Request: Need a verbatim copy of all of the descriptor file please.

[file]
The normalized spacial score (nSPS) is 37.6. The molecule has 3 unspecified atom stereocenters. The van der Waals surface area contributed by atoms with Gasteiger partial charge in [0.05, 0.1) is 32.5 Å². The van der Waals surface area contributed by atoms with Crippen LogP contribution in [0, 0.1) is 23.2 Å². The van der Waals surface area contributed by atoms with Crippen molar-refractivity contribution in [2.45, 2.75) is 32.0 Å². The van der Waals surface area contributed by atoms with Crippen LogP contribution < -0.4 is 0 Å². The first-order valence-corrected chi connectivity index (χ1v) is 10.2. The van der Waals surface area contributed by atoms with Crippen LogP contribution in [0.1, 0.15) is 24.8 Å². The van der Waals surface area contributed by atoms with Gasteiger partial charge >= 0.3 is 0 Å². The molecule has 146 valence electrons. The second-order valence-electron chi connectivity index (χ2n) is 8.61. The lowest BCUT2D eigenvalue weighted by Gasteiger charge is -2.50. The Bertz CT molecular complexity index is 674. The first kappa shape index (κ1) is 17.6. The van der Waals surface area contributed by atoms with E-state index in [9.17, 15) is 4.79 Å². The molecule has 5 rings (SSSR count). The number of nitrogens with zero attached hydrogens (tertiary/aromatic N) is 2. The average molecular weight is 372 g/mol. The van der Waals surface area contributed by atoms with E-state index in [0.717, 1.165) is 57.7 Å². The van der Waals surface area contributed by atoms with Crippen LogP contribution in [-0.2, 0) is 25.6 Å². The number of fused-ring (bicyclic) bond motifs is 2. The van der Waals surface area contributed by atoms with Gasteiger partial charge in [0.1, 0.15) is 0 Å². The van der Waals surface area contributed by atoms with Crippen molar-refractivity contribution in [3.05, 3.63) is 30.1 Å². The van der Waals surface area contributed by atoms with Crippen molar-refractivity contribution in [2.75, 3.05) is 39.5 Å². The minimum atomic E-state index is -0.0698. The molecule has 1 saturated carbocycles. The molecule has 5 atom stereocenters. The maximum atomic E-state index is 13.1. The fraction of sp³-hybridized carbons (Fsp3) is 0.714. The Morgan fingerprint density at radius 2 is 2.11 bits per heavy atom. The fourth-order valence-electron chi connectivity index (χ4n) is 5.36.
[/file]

The normalized spacial score (nSPS) is 37.6. The molecule has 3 unspecified atom stereocenters. The van der Waals surface area contributed by atoms with Gasteiger partial charge in [0.05, 0.1) is 32.5 Å². The van der Waals surface area contributed by atoms with Crippen LogP contribution in [0, 0.1) is 23.2 Å². The van der Waals surface area contributed by atoms with Crippen molar-refractivity contribution in [2.45, 2.75) is 32.0 Å². The van der Waals surface area contributed by atoms with Crippen LogP contribution < -0.4 is 0 Å². The first-order valence-corrected chi connectivity index (χ1v) is 10.2. The van der Waals surface area contributed by atoms with Crippen LogP contribution in [0.1, 0.15) is 24.8 Å². The van der Waals surface area contributed by atoms with Gasteiger partial charge >= 0.3 is 0 Å². The molecule has 146 valence electrons. The second-order valence-electron chi connectivity index (χ2n) is 8.61. The lowest BCUT2D eigenvalue weighted by Gasteiger charge is -2.50. The Bertz CT molecular complexity index is 674. The first kappa shape index (κ1) is 17.6. The van der Waals surface area contributed by atoms with E-state index in [9.17, 15) is 4.79 Å². The molecule has 5 rings (SSSR count). The number of nitrogens with zero attached hydrogens (tertiary/aromatic N) is 2. The average molecular weight is 372 g/mol. The van der Waals surface area contributed by atoms with E-state index in [0.717, 1.165) is 57.7 Å². The van der Waals surface area contributed by atoms with Crippen LogP contribution in [-0.2, 0) is 25.6 Å². The number of fused-ring (bicyclic) bond motifs is 2. The van der Waals surface area contributed by atoms with Gasteiger partial charge in [0.1, 0.15) is 0 Å². The van der Waals surface area contributed by atoms with Crippen molar-refractivity contribution in [3.05, 3.63) is 30.1 Å². The van der Waals surface area contributed by atoms with Crippen molar-refractivity contribution in [2.75, 3.05) is 39.5 Å². The minimum atomic E-state index is -0.0698. The molecule has 1 saturated carbocycles. The molecule has 5 atom stereocenters. The maximum atomic E-state index is 13.1. The fraction of sp³-hybridized carbons (Fsp3) is 0.714. The Morgan fingerprint density at radius 2 is 2.11 bits per heavy atom. The fourth-order valence-electron chi connectivity index (χ4n) is 5.36.